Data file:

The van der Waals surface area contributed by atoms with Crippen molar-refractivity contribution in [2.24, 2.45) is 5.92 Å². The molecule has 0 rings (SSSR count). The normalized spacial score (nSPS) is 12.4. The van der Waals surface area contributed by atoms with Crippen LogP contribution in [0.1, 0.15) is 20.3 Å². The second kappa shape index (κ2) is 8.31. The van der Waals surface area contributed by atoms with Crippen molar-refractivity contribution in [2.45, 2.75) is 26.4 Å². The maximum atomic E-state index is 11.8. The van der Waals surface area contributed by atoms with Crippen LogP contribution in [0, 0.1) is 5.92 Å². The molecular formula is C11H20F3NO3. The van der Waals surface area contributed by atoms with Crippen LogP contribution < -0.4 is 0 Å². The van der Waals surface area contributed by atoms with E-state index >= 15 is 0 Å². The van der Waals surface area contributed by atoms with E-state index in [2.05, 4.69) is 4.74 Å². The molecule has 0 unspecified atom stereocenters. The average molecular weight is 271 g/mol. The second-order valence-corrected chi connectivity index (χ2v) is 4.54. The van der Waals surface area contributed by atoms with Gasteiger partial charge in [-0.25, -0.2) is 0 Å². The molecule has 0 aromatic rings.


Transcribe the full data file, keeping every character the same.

The van der Waals surface area contributed by atoms with Crippen molar-refractivity contribution in [2.24, 2.45) is 5.92 Å². The molecule has 0 rings (SSSR count). The normalized spacial score (nSPS) is 12.4. The van der Waals surface area contributed by atoms with Crippen LogP contribution in [0.1, 0.15) is 20.3 Å². The second kappa shape index (κ2) is 8.31. The van der Waals surface area contributed by atoms with Crippen molar-refractivity contribution in [2.45, 2.75) is 26.4 Å². The maximum atomic E-state index is 11.8. The van der Waals surface area contributed by atoms with Crippen LogP contribution in [0, 0.1) is 5.92 Å². The molecular formula is C11H20F3NO3. The van der Waals surface area contributed by atoms with Crippen LogP contribution < -0.4 is 0 Å². The van der Waals surface area contributed by atoms with E-state index >= 15 is 0 Å². The van der Waals surface area contributed by atoms with E-state index in [2.05, 4.69) is 4.74 Å². The molecule has 0 unspecified atom stereocenters. The average molecular weight is 271 g/mol. The second-order valence-corrected chi connectivity index (χ2v) is 4.54. The van der Waals surface area contributed by atoms with Gasteiger partial charge in [-0.25, -0.2) is 0 Å². The molecule has 0 aromatic rings.